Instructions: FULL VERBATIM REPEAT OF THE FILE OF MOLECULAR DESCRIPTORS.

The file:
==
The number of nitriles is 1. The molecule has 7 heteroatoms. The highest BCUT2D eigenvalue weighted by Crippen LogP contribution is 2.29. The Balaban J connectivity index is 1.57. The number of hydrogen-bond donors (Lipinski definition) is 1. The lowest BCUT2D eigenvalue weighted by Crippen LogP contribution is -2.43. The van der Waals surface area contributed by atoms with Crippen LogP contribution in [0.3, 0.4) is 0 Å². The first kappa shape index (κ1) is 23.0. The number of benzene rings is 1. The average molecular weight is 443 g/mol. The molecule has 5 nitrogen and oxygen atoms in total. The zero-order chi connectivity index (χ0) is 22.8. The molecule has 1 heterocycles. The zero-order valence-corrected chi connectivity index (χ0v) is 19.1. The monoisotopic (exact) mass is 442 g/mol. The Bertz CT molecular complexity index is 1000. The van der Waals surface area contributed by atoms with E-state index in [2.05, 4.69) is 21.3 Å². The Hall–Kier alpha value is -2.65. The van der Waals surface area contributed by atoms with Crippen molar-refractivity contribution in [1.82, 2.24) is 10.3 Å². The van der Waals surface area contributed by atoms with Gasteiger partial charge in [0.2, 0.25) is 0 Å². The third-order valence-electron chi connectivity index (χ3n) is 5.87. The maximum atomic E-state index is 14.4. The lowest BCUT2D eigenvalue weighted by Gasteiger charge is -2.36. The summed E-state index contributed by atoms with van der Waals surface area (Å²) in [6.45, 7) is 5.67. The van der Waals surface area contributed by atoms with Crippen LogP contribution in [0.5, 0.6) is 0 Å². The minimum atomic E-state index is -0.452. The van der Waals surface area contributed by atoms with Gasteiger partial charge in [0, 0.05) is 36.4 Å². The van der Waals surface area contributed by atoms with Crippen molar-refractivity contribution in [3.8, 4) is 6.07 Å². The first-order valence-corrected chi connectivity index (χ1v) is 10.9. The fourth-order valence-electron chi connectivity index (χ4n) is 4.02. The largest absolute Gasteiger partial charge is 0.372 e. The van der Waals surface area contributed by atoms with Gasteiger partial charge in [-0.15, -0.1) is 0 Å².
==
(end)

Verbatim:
The number of nitriles is 1. The molecule has 7 heteroatoms. The highest BCUT2D eigenvalue weighted by Crippen LogP contribution is 2.29. The Balaban J connectivity index is 1.57. The number of hydrogen-bond donors (Lipinski definition) is 1. The lowest BCUT2D eigenvalue weighted by Crippen LogP contribution is -2.43. The van der Waals surface area contributed by atoms with Crippen LogP contribution in [0.3, 0.4) is 0 Å². The first kappa shape index (κ1) is 23.0. The number of benzene rings is 1. The average molecular weight is 443 g/mol. The molecule has 5 nitrogen and oxygen atoms in total. The zero-order chi connectivity index (χ0) is 22.8. The molecule has 1 heterocycles. The zero-order valence-corrected chi connectivity index (χ0v) is 19.1. The monoisotopic (exact) mass is 442 g/mol. The Bertz CT molecular complexity index is 1000. The van der Waals surface area contributed by atoms with E-state index in [2.05, 4.69) is 21.3 Å². The Hall–Kier alpha value is -2.65. The van der Waals surface area contributed by atoms with Crippen molar-refractivity contribution in [1.82, 2.24) is 10.3 Å². The van der Waals surface area contributed by atoms with Gasteiger partial charge in [0.2, 0.25) is 0 Å². The third-order valence-electron chi connectivity index (χ3n) is 5.87. The maximum atomic E-state index is 14.4. The lowest BCUT2D eigenvalue weighted by Gasteiger charge is -2.36. The summed E-state index contributed by atoms with van der Waals surface area (Å²) in [6.45, 7) is 5.67. The van der Waals surface area contributed by atoms with Crippen LogP contribution in [0.5, 0.6) is 0 Å². The minimum atomic E-state index is -0.452. The van der Waals surface area contributed by atoms with Gasteiger partial charge in [0, 0.05) is 36.4 Å². The van der Waals surface area contributed by atoms with Crippen molar-refractivity contribution in [3.8, 4) is 6.07 Å². The first-order valence-corrected chi connectivity index (χ1v) is 10.9. The fourth-order valence-electron chi connectivity index (χ4n) is 4.02. The largest absolute Gasteiger partial charge is 0.372 e. The van der Waals surface area contributed by atoms with Gasteiger partial charge in [-0.15, -0.1) is 0 Å².